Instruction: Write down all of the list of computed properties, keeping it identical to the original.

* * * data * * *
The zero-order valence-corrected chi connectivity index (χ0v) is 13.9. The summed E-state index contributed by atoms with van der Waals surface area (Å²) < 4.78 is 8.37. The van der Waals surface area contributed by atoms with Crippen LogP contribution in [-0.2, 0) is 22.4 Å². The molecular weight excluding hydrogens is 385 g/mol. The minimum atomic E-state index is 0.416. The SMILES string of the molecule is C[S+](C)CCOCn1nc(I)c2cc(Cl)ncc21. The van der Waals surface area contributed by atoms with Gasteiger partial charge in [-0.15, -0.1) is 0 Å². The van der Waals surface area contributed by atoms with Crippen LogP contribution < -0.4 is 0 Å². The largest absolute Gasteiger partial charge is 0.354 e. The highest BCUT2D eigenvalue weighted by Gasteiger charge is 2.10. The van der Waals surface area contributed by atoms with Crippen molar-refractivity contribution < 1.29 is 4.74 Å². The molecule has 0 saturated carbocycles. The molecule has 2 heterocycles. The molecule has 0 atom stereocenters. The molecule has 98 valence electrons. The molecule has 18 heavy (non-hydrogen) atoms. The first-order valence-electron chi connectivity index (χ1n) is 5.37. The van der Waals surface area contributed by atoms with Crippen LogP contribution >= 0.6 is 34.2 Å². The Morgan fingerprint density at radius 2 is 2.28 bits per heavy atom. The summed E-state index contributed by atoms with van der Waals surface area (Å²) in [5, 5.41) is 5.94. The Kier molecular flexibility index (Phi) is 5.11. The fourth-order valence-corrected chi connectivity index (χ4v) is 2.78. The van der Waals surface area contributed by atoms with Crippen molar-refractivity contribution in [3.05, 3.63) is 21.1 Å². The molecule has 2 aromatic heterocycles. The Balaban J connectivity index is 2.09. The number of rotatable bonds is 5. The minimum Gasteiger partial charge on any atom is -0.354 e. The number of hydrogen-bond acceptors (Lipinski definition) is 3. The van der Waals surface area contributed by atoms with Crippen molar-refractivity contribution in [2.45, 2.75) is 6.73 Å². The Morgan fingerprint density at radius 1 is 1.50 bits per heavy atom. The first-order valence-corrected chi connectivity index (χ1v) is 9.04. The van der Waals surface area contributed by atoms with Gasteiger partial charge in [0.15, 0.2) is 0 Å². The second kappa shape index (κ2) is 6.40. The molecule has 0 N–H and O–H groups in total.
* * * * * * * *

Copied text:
The zero-order valence-corrected chi connectivity index (χ0v) is 13.9. The summed E-state index contributed by atoms with van der Waals surface area (Å²) < 4.78 is 8.37. The van der Waals surface area contributed by atoms with Crippen LogP contribution in [-0.2, 0) is 22.4 Å². The molecular weight excluding hydrogens is 385 g/mol. The minimum atomic E-state index is 0.416. The SMILES string of the molecule is C[S+](C)CCOCn1nc(I)c2cc(Cl)ncc21. The van der Waals surface area contributed by atoms with Gasteiger partial charge in [-0.15, -0.1) is 0 Å². The van der Waals surface area contributed by atoms with Crippen LogP contribution < -0.4 is 0 Å². The largest absolute Gasteiger partial charge is 0.354 e. The highest BCUT2D eigenvalue weighted by Gasteiger charge is 2.10. The van der Waals surface area contributed by atoms with Crippen molar-refractivity contribution < 1.29 is 4.74 Å². The molecule has 0 saturated carbocycles. The molecule has 2 heterocycles. The molecule has 0 atom stereocenters. The molecule has 98 valence electrons. The molecule has 18 heavy (non-hydrogen) atoms. The first-order valence-electron chi connectivity index (χ1n) is 5.37. The van der Waals surface area contributed by atoms with Crippen LogP contribution >= 0.6 is 34.2 Å². The Morgan fingerprint density at radius 2 is 2.28 bits per heavy atom. The summed E-state index contributed by atoms with van der Waals surface area (Å²) in [5, 5.41) is 5.94. The Kier molecular flexibility index (Phi) is 5.11. The fourth-order valence-corrected chi connectivity index (χ4v) is 2.78. The van der Waals surface area contributed by atoms with Crippen molar-refractivity contribution in [3.05, 3.63) is 21.1 Å². The molecule has 2 aromatic heterocycles. The Balaban J connectivity index is 2.09. The number of rotatable bonds is 5. The minimum Gasteiger partial charge on any atom is -0.354 e. The number of hydrogen-bond acceptors (Lipinski definition) is 3. The van der Waals surface area contributed by atoms with Crippen molar-refractivity contribution in [2.45, 2.75) is 6.73 Å². The Morgan fingerprint density at radius 1 is 1.50 bits per heavy atom. The first-order valence-corrected chi connectivity index (χ1v) is 9.04. The van der Waals surface area contributed by atoms with Gasteiger partial charge in [0.15, 0.2) is 0 Å². The second kappa shape index (κ2) is 6.40. The molecule has 0 N–H and O–H groups in total.